- Make sure your doctor knows if you have kidney disease, liver disease, anemia, aspirin-sensitive asthma, bleeding problems, high blood pressure, congestive heart failure (CHF), heart or circulation problems, or a history of stomach ulcers or bleeding.
- This medicine may raise your risk of having a heart attack or stroke. This is more likely in people who already have heart disease. People who use this medicine for a long time might also have a higher risk.
- This medicine might cause bleeding in your stomach or intestines. This is more likely if you have had a stomach ulcer in the past, if you smoke or drink alcohol regularly, if you are over 60 years old, if you are in poor health, or if you are using certain other medicines (a steroid medicine or a blood thinner).
- Serious skin reactions can occur during treatment with this medicine. Check with your doctor right away if you have any of the following symptoms while taking this medicine: blistering, peeling, loosening of the skin; chills; cough; diarrhea; fever; itching; joint or muscle pain; red skin lesions; sore throat; sores, ulcers, or white spots in the mouth or on the lips; or unusual tiredness or weakness.
- This medicine may also cause a serious type of allergic reaction called anaphylaxis. Although this is rare, it may occur more often in patients who are allergic to aspirin or nonsteroidal antiinflammatory drugs (NSAIDs). Anaphylaxis can be life-threatening and requires immediate medical attention. Call your doctor right away if you have a rash; itching; hoarseness; trouble breathing; trouble swallowing; or any swelling of your hands, face, or mouth while you are using this medicine.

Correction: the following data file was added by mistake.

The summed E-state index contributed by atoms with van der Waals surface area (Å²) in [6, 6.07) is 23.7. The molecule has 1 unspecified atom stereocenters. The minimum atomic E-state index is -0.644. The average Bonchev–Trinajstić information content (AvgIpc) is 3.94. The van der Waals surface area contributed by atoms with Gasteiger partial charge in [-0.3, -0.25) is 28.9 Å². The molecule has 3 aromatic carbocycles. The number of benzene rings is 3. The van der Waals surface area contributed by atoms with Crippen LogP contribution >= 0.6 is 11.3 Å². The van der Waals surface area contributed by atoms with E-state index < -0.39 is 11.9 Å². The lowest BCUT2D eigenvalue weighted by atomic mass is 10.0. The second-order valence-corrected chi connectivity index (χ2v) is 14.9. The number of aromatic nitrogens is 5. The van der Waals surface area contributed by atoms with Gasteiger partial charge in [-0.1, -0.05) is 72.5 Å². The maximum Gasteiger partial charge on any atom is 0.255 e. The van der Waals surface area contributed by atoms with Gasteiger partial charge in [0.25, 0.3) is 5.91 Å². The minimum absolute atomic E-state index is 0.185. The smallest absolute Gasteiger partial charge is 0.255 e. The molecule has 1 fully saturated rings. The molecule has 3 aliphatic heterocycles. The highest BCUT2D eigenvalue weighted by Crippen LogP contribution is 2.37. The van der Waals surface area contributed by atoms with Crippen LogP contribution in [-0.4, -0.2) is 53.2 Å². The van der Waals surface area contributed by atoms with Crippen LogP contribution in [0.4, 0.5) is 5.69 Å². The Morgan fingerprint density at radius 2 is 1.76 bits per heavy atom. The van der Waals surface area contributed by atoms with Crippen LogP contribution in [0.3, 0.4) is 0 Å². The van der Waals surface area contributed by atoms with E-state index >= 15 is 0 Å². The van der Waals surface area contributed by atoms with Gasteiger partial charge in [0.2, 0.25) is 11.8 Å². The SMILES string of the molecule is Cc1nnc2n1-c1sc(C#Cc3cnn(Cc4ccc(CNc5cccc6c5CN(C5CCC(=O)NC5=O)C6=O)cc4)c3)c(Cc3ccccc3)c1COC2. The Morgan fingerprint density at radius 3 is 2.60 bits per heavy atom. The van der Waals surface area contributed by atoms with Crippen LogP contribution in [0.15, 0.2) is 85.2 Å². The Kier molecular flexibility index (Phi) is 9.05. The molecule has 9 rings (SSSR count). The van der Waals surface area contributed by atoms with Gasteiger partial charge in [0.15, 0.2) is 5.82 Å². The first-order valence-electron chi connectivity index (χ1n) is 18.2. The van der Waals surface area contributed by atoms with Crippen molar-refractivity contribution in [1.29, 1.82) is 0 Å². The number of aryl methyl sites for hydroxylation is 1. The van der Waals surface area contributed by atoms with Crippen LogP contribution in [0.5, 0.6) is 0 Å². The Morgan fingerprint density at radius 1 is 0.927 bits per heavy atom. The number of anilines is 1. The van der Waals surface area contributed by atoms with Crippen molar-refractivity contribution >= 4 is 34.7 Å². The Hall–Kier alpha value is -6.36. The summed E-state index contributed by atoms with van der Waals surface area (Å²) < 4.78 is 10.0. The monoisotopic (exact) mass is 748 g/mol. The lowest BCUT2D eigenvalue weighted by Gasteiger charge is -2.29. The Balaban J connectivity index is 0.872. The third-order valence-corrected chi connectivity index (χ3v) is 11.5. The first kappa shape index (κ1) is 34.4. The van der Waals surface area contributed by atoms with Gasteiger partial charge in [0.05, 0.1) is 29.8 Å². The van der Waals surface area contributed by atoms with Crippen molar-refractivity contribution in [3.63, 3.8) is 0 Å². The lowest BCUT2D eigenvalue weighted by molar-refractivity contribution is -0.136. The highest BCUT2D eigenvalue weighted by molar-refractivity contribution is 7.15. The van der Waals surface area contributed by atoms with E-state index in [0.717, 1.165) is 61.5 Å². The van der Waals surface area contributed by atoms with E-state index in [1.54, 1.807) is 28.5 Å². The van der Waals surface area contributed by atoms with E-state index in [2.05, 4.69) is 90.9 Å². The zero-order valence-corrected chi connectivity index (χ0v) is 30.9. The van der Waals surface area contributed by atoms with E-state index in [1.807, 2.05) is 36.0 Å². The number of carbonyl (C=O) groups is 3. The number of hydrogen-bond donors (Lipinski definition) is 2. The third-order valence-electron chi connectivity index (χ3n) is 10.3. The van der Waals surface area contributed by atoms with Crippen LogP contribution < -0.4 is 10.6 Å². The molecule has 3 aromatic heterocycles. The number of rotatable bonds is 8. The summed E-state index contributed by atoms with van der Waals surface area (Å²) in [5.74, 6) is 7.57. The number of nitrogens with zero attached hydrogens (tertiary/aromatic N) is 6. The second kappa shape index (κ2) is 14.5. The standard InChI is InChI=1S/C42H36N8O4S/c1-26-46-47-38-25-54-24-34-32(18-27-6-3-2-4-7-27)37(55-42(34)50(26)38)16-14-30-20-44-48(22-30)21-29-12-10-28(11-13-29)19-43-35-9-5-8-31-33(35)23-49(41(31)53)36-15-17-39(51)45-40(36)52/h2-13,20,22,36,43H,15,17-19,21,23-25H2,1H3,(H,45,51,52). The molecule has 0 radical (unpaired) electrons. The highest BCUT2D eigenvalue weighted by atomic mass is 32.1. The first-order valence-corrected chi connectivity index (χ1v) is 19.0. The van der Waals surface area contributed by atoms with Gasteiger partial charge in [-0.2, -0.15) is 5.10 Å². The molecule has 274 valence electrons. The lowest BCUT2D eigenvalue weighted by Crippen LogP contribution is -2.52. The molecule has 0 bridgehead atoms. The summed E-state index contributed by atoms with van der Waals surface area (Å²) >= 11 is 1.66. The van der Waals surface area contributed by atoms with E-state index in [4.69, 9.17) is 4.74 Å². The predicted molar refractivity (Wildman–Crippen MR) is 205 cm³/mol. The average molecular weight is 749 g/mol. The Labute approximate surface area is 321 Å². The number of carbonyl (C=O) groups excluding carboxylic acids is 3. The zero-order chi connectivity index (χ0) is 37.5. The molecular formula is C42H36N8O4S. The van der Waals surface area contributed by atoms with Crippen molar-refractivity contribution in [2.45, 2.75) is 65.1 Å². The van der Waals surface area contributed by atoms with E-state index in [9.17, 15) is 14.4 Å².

- Your doctor will need to check your blood or urine at regular visits while you are using this medicine. Be sure to keep all appointments.
- Make sure any doctor or dentist who treats you knows that you are using this medicine.
- Tell your doctor if you have phenylketonuria (PKU). The oral powder for solution contains phenylalanine, which can make this condition worse.
Possible Side Effects While Using This Medicine
Call your doctor right away if you notice any of these side effects:
- Allergic reaction: Itching or hives, swelling in your face or hands, swelling or tingling in your mouth or throat, chest tightness, trouble breathing
- Blistering, peeling, or red skin rash.
- Bloody or black, tarry stools.
- Chest pain, shortness of breath, or coughing up blood.
- Change in how much or how often you urinate
- Nausea, vomiting, loss of appetite, or pain in your upper stomach.
- Numbness or weakness in your arm or leg, or on one side of your body.
- Pain in your lower leg (calf).
- Problems with vision, speech, or walking.
- Severe stomach pain.
- Shortness of breath, cold sweat, and bluish-colored skin.
- Skin rash.
- Sudden or severe headache.
- Swelling in your hands, ankles, or feet.
- Unexplained weight gain.
- Unusual bleeding or bruising.
- Vomiting blood or something that looks like coffee grounds.
- Yellowing of your skin or the whites of your eyes.
If you notice these less serious side effects, talk with your doctor:
- Mild nausea, stomach pain, constipation, or diarrhea.
- Ringing in your ears.
If you notice other side effects that you think are caused by this medicine, tell your doctor
Call your doctor for medical advice about side effects. You may report side effects to FDA at 1-800-FDA-1088
- Last Reviewed on 06/12/2013
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This page was last updated: June 18, 2013